Monday, April 22, 2013


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Wednesday, May 23, 2012

Idaho Business Review Awards

Idaho Business Review is one of Trademark's oldest and most highly-regarded customers. The relationship first formed in late 2009 when someone from the Review wrote an article about how Trademark, then a fledgling design company, secured its funding in the midst of a brutal recession. They were impressed with the skills and range of Trademark's designers, and consulted with Trademark about their upcoming Women of the Year awards. Trademark helped reshape their idea, adding an artistic touch that both companies were satisfied with.

From there, Idaho Business Review gave Trademark free reign for the 40 Under 40 awards.

Pieces of plasma-cut, power-coated steel were bent into the appropriate shape. The award recognized achievements of business people under the age of 40, so naturally the downward-pointing arrow is symbolic of the recipients' youth. Layers of laser-cut and laser-etched acrylic were then mounted to the steel.

Mirrored acrylic was used for the name plate, yielding an attractive, interesting, and meaningful award -- one that any business person would be proud to display on his or her desk.

Since then, Idaho Business Review has come to Trademark time and again for their awards, forging a lasting and satisfying business relationship. Sometimes design ideas are bounced back and forth, while other times the Review trusts Trademark with most of the creative process. Like any project, a more complicated design idea requires some brainstorming. For instance, to help visualize how these pieces of translucent acrylic would interact, Trademark's designers made several hand-sketches for the 2011 Grow Smart awards:

For these awards, it was important to highlight both the urban component, as well as the "green" benefits that careful planning provide. Three pieces of laser-etched acrylic were combined to make a beautifully layered scene. When viewed in bright light the piece simply glows.

The front piece was made with laser-cut, 1/4" plywood, and the award was assembled with simple yet attractive stainless-steel hardware.

The Best Places to Work in Idaho awards took the form of a more traditional wall-mounted plaque, but that didn't stop Trademark's designers from making the awards truly stand out.

A striking combination of acrylic and vinyl were cut and mounted to each other using VHB tape. Here's a series of partially completed awards on the assembly table:

Despite being mounted to the wall, these plaques are still very dimensional. The state of Idaho was cut from 1/4" acrylic, and the cast shadow really grabs attention. 

In previous years, the Women of the Year awards utilized custom blue glass features from a local glass blower. The 2012 Women of the Year awards remained consistent with this theme. Blue glass statues were laser-etched, and the final effect is both elegant and distinct -- the product of true artists.

Finally, and most recently, Trademark completed the CEO of Influence awards. Pieces of 3" square steel tubing were cut into the appropriate shape, and an attractive piece of laser-etched, mirrored-gold acrylic was mounted using stainless-steel hardware.

Finally, a piece of clear, laser-cut acrylic was mounted on top. The etched name, as well as the outline of the state of Idaho reflect off the mirrored underlay, giving a exceptionally clean, polished, and simple effect.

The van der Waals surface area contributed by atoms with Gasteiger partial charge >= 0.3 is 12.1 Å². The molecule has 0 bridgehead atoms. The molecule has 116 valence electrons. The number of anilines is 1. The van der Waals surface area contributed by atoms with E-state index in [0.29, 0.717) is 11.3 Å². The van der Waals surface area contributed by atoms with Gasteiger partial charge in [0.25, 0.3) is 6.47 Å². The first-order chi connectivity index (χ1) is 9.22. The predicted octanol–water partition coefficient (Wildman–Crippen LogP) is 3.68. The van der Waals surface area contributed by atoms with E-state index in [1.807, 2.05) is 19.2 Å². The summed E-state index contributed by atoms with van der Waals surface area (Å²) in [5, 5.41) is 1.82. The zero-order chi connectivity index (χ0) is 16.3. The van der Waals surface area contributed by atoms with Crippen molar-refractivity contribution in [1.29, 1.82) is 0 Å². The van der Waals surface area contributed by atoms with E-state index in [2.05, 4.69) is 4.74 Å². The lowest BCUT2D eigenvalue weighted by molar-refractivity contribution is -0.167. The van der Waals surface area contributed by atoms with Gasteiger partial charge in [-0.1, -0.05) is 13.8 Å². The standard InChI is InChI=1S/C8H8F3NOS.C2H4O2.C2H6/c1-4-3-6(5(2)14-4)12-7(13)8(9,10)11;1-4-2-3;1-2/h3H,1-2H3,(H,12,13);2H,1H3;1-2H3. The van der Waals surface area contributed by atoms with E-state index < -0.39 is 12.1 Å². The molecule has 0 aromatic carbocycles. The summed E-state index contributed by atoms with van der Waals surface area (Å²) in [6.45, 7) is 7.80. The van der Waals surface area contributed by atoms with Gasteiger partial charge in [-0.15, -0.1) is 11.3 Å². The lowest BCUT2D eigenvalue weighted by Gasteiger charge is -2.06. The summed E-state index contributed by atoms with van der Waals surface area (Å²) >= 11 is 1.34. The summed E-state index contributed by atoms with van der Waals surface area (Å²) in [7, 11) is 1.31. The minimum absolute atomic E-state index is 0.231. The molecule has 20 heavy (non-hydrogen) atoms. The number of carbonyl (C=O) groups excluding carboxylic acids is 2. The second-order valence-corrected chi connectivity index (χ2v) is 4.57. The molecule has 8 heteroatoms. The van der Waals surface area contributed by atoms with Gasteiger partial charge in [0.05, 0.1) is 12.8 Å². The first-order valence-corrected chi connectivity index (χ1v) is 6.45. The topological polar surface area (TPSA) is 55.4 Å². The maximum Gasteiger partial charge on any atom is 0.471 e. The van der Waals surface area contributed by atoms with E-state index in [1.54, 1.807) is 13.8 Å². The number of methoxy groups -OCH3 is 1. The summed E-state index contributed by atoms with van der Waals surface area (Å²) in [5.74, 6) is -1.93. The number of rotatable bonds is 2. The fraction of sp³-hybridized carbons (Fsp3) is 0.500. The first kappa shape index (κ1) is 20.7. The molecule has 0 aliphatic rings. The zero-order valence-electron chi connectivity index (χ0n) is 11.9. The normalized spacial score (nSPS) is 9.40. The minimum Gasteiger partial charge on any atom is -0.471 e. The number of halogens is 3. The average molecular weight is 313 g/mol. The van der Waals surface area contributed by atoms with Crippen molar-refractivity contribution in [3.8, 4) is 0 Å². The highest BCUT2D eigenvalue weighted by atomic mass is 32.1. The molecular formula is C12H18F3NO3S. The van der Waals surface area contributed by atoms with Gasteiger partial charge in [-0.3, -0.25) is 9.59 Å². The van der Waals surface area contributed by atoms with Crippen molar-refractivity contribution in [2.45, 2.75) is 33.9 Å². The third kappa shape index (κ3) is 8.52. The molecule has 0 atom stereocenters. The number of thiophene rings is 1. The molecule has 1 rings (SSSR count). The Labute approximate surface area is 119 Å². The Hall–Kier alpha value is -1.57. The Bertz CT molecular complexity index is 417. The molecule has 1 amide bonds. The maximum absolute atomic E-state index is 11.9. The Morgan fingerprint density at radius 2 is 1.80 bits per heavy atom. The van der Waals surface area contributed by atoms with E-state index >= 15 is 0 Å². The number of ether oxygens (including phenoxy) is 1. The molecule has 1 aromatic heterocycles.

The awards are sturdy and beautiful -- a fitting and lasting tribute to some of Idaho's most influential businessmen.

Friday, March 30, 2012

Bishop Kelly Donor Wall

Bishop Kelly High School came to Trademark asking for a lot: they wanted a cool concept for a big project, and they wanted it fast. The school was wrapping up construction on their new student commons and atrium, and needed to recognize those who funded the project. With less than a month before the grand opening, Bishop Kelly asked Trademark to design, fabricate, and install the donor wall for the new building. Immediately Trademark's designers began brainstorming. They proposed the idea of making personalized plaques for each donor.

The plaques were made of clear laser-cut acrylic, laminated with black to provide contrast. Layers of metallic vinyl were applied on top. Each combination of colors corresponded to a donation level.

A donor wall should honor its contributors in a way befitting their generosity. These plaques would serve as a distinct and striking tribute. After the concept was approved by Bishop Kelly, Trademark's staff went into overdrive -- producing unique plaques for each of the four-hundred individual donors.

The plaques were to be mounted upon a large, beautiful, slightly concave wall. The second stage of the design process was to determine where the plaques should be placed. Bishop Kelly made it clear: those who donated more to the campaign should be recognized for the amount of their contribution, but the donors should not be ordered into a hierarchy.

Trademark's designers developed a nebulous cloud of plaques, one that increased in density towards the main information sign in the center. A key, which linked a given color combination to its corresponding donation level, was placed off to the side.

The plaques were permanently mounted to the wall using a special type of very-high-bond  (VHB) double sided tape. Extreme care had to be used early in the process -- a plaque mis-mounted by so much as a millimeter could throw off the rest of the installation.

John and Jason spent two days at Bishop Kelly, and captured some excellent shots of the process.

The project was time consuming, but the fruits of Trademark's labor was obvious. Bishop Kelly was rewarded with a gorgeous donor wall that does an excellent job of honoring those who contributed to their new building. The project was completed on time, and within Bishop Kelly's budget.

Two weeks after the completion of the project, Trademark received the following letter in the mail (click to enlarge):

Tuesday, February 28, 2012

City Peanut Shop

The City Peanut Shop came to Trademark looking for ideas regarding how to use their designs in a creative way. After several meetings, and an on-site inspection of their Bannock street storefront, we proposed a signage suite that included a large-scale wall-mural for the store's interior, a blade sign for the exterior, and a series storefront graphics.

To create the wall mural, John and Jason performed a careful evaluation of the interior space, and determined the appropriate scale for the design. The image was transcribed onto paper with our plotter and then the outlines were "pounced" onto the wall using chalk.
Tiny holes in the paper allow the chalk to mark the wall where the design will go. 

Once the chalk outline was up, John and Jason set about hand-painting the sign.

The color pallet for the design was only a few shades of the wall color, making the mural look like a watermark. Proud painters pose for peanut parlor pictures: